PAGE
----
Scotch Creek Farm

  (Nebo, Kentucky)
Sunrise to Sunset
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Is it summer yet?

I don't know if a farmer ever gets caught up with the farm. I know I don't. I have learned to be a little more tolerant of weeds as they have been helpful in drought years. I have learned that when you have 5 dozen (extra) eggs you NEED by the weekend 5 hens out of 17 will decide to go broody. You tend to lose the things planted in a newly broken field if you plant too early. Goats decide to not lactate as much on a day you need the milk for a cheese class. And they are ALWAYS JUST NoW out of the type of seed, fertilizer, lime with calcium , whatever it is you needed that day you can't find it anywhere for love or money. It is just one of those farm things you can't do anything about. 

This year the calamity has been hay. Now how on earth can you get hay put up if it rains every 3 days? It takes that long to cure and you need a good hot day to cut it. So I have 50 acres of tall and what I term (rank) fields that will become cow hay because the horses, sheep and the goats would have to be next to starvation to consider it a choice for forage. Cows well you give them a little ice cream and then they eat the box it came in so to speak. That is what I love about cows. Say what you want but they are NOT picky eaters and they will make something wonderful for you from a not so wonderful product. IE hay that got rained on and then baled after it was raked four times and tedded just to make it dry enough not to burn the barn down when it is stored!  They make you fertilizer , calves, milk and meat out of that grass hay...gotta love those cows.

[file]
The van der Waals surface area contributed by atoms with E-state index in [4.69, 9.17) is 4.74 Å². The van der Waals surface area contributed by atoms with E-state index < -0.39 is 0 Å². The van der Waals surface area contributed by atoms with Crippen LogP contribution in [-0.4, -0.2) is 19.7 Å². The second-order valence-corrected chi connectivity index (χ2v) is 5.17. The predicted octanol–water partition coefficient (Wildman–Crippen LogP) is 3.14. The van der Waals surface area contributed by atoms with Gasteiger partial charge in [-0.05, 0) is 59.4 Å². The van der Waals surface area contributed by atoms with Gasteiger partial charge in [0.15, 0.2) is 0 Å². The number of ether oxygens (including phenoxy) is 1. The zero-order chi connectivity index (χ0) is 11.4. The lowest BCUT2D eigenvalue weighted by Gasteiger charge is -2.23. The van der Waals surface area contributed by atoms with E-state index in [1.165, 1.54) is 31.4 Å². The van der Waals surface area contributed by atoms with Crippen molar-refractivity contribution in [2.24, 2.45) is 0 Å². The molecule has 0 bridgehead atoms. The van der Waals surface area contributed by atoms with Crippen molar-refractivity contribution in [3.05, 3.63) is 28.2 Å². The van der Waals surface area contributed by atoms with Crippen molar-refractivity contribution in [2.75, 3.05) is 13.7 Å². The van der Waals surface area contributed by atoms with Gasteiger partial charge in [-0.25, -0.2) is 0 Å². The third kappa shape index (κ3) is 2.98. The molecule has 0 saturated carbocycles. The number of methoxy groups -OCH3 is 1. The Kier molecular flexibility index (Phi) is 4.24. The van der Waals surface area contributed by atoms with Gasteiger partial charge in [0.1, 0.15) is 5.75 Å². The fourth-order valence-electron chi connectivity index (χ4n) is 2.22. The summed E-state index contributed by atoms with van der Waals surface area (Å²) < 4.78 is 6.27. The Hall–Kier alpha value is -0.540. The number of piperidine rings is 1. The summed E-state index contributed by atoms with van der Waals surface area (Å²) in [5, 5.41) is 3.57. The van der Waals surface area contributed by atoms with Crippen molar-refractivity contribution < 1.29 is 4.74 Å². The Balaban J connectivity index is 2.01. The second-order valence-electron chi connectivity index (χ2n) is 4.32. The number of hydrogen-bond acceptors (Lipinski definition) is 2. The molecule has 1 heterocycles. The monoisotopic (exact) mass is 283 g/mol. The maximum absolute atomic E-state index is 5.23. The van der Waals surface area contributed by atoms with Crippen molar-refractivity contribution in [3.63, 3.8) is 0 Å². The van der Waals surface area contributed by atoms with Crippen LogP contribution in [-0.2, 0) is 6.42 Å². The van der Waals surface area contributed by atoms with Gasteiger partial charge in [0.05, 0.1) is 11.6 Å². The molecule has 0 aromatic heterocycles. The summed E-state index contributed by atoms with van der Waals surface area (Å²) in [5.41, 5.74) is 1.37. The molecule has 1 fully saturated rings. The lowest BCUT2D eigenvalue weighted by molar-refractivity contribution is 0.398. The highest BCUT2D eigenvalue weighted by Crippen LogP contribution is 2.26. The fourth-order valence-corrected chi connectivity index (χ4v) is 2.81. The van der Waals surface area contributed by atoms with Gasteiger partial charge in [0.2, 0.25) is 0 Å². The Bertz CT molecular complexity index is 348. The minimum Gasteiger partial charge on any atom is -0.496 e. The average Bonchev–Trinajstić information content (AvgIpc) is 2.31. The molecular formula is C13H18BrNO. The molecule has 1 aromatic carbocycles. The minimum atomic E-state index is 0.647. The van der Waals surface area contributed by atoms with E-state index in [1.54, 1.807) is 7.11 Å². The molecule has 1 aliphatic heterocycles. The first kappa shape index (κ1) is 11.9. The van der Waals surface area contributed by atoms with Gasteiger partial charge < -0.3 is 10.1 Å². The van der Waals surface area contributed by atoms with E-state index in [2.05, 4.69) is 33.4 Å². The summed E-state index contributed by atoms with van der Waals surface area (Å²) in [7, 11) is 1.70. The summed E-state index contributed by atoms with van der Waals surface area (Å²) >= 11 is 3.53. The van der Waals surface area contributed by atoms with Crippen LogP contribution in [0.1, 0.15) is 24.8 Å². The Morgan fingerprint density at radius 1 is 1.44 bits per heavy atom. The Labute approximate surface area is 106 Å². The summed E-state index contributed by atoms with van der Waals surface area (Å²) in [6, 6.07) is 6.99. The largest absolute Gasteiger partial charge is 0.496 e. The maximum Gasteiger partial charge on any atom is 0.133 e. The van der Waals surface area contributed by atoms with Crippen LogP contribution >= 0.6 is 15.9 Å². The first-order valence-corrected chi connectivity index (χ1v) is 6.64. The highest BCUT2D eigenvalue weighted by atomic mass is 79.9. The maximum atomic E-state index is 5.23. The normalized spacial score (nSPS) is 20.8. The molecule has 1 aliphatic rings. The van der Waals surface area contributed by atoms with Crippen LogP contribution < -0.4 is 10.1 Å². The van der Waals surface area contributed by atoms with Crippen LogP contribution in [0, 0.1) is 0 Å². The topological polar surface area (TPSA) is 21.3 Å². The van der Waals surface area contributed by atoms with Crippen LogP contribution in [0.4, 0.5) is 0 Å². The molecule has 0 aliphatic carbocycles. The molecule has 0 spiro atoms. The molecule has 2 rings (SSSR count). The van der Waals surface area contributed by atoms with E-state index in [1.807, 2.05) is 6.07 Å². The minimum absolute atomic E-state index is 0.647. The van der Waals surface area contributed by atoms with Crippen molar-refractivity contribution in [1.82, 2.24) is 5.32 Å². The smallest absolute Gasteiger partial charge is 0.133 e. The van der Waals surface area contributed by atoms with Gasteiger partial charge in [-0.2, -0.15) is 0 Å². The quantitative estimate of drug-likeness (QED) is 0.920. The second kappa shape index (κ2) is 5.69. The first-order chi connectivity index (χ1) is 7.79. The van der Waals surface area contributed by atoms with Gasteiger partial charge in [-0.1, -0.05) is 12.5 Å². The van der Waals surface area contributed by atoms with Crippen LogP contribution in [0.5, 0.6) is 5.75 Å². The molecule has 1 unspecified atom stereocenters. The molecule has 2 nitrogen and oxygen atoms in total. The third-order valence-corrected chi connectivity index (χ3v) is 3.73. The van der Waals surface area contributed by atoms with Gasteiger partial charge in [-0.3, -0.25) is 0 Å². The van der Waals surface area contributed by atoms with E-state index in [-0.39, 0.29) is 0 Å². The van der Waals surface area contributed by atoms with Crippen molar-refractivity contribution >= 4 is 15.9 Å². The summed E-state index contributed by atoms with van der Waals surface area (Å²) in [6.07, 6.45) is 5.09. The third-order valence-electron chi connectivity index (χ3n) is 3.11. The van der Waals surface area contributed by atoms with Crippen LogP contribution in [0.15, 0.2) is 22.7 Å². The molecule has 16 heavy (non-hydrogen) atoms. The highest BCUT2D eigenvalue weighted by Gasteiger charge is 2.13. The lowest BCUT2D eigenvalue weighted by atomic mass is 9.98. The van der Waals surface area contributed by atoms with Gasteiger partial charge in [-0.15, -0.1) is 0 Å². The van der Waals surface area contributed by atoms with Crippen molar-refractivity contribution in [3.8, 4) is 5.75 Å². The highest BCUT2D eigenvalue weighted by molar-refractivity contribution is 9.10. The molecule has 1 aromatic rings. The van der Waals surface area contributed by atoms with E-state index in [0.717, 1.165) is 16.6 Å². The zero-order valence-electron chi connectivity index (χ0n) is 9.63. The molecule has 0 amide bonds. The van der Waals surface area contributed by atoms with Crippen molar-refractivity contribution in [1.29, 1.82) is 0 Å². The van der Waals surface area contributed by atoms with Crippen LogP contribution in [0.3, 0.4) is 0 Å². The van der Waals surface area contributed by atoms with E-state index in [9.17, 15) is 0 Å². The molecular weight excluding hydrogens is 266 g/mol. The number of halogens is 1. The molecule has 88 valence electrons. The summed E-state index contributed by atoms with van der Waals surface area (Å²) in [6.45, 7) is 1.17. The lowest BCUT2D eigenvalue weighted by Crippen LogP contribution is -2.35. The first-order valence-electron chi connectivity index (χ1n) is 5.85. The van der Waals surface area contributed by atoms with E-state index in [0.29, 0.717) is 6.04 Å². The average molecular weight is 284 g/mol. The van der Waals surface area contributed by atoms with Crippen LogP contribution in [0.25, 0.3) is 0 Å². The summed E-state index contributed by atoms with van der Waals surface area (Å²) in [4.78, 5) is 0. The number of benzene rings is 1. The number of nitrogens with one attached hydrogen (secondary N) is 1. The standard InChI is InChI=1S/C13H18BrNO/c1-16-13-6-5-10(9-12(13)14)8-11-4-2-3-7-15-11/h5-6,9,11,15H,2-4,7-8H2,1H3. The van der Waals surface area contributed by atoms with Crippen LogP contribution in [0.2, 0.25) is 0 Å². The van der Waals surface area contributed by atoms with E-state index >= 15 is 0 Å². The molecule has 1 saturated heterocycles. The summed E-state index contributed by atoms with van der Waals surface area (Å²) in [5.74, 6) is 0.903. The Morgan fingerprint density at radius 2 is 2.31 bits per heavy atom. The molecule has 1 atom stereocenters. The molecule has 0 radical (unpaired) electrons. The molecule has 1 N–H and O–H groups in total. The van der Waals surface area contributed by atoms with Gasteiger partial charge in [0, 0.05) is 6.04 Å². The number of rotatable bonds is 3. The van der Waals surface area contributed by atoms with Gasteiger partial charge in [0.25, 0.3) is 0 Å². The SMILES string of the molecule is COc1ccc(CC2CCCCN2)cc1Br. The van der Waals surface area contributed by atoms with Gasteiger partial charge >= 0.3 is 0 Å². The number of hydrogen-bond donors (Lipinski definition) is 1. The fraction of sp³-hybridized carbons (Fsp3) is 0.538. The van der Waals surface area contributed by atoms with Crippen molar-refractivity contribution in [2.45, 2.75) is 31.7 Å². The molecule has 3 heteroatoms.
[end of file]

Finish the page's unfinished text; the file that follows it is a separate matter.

The other thing this year has been planting. The corn is in late, the tomatoes are in late, I don't want to talk about the squash or beans right now I refuse.  I have seedlings that I have been saying (just one more day) for 3 weeks now and they are tired of waiting on me and ready to set roots through the plastic bottoms and into the concrete they are set on. The poor things. The mint is long awaiting the garden bed I have created for it but poison ivy has made a home and I am just not being brave enough and the vinegar working fast enough to get them out of the way to plant the mint in their new homes. SIGH So this will be the weekend of Epics... the EPiC planting. Come hell or highwater they have to go into the ground. The potatoes are already 9 inches tall and turning into bushes for crying out loud so it is definitely time to get the peppers and tomatoes in. NOTE: use row covers for Brussicas because there will be no broccoli from me at the farmers market this year thanks to the stupid cabbage butterflies. Sorry customers... they like them more than we do I guess and without using pesticide I have to outsmart the darn things so in the hoophouse they will be planted in the fall when the butterflies are dormant. Sound good? Besides they will be better after a first frost anyway right? On another note the lettuces look wonderful and taste even better. They haven't gotten bitter or tried to bolt yet.. even though I know it is coming soon since it is getting warm now. The carrots have surprised me and the onions and garlic have outdone themselves so far. I can't wait for tomato and basil soup with fresh garlic on a cold winter day! As will the tortilla soup with fresh frozen sweet corn , onions, peppers and other lovelies from the garden. Yum. Happy planting!